After the July 6th vote, as if by orchestration, waves of letters to the editor opposing the sale also began to appear in all three papers.
“Last Wednesday, I learned that our county commissioners had been in secret negotiations for many months to sell the Conestoga View Nursing Home,” read one letter printed in the Intelligencer Journal on July 14, 2005.
“I would like to let the public know how the sale of Conestoga View has affected the staff and residents. The staff and residents were informed of the sale the morning before it came out in the evening newspaper. That was a slap in the face,” read another in the Lancaster New Era on August 13, 2005.
These letters were typical, and they were printed by the dozens during those summer months.
A readers “poll” in the Intelligencer Journal showed 96 percent of the self-selected respondents opposed the sale of Conestoga View.
Other prominent local officials and ex-officials – like Sen. Gibson Armstrong, Lancaster city Mayor Charlie Smithgall, former County Commissioner Paul Thibault, – all very publicly opposed the sale.
County Controller (and future County Commissioner) Dennis Stuckey made public his office’s analysis of the sale, concluding that Conestoga View was not losing money, as the current board claimed, but rather was operating at a cash flow profit.
“We think there was some faulty logic coming up with the [Commissioners’] numbers,” Stuckey told the New Era. “It’s operationally sound at this point.”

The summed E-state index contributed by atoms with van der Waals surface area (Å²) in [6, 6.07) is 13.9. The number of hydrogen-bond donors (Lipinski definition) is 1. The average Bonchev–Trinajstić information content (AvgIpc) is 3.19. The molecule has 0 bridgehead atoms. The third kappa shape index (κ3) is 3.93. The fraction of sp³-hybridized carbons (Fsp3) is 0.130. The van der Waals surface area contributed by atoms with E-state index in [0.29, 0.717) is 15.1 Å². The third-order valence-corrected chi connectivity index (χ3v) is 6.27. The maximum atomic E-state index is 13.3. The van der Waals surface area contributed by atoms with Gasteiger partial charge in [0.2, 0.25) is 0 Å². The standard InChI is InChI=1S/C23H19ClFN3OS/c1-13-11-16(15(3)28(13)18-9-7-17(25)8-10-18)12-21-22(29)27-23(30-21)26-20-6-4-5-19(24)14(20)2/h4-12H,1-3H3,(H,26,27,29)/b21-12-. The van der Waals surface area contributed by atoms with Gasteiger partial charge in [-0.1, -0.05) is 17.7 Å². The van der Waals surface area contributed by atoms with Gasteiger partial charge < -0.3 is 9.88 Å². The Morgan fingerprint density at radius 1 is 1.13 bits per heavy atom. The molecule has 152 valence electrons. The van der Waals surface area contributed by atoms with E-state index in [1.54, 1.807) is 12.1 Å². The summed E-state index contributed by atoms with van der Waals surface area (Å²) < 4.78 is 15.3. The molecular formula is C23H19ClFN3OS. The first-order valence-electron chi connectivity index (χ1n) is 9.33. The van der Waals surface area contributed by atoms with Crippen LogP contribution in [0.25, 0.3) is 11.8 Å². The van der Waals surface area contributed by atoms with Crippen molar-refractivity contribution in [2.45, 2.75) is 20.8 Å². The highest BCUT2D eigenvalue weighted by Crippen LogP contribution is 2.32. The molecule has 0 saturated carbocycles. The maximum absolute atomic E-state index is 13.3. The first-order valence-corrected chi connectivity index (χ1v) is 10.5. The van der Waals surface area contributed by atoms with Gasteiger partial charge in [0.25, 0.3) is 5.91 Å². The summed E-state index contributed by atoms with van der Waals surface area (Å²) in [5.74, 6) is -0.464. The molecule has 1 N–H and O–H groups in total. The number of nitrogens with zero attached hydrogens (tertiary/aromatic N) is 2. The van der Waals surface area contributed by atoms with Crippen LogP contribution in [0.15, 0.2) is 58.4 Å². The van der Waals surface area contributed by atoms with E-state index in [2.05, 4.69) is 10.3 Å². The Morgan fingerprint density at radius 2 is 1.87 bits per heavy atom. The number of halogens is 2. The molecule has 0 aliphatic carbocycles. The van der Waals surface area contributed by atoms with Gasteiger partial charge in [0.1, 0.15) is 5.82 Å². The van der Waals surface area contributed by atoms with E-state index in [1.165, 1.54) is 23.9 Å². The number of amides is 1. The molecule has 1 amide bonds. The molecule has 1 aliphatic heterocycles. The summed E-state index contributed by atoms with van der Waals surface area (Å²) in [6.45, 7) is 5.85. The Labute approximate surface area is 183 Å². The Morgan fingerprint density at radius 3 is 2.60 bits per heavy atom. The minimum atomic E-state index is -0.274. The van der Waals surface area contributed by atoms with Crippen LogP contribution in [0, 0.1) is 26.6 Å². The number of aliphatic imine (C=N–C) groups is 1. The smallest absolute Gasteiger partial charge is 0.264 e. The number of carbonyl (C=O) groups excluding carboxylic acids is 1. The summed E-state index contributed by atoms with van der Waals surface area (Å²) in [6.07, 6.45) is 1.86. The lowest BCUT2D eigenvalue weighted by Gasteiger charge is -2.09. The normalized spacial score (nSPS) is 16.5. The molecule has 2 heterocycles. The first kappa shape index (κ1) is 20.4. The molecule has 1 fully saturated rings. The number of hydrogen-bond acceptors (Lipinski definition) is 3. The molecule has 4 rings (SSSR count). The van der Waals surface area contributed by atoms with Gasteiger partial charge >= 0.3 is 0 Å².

At one summer commissioners’ meeting, Paul Thibault, told his successors, “There are holes in this agreement you could drive a truck through.”
With characteristic delicacy, Lancaster Mayor Charlie Smithgall told the Commissioners they shouldn’t sell Conestoga View. “This is the last and only place that will take ventilator patients, quads, paraplegics, etc.”
Also in the audience at each county commissioners’ meeting were Smithgall’s 70-something year-old mother-in-law, Jane Albright; Chamber of Commerce President, Tom Baldridge (“We cannot support the sale as presently structured,” said Baldridge.); and Lancaster Township Supervisor, Tony Allen, (who encouraged Shellenberger to release himself “from the evil clutches of Molly Henderson,”).
Several of these people wore white t-shirts with “Save Our Home” printed on them.
These critics of the Commissioners had something else in common apart from opposition to the Conestoga View sale – all, including Morris, were strong, day-one, on-the-record supporters of the convention center project.
Six days before the final vote to close the Conestoga View sale, on September 22, 2005, Senator Gib Armstrong and Lancaster Mayor Charlie Smithgall publicly called for Commissioner Shellenberger’s resignation.
“The guy [Shellenberger] is out of control,” Armstrong was quoted on the front page of the Lancaster New Era, talking about his fellow Calvary Church congregant, Shellenberger.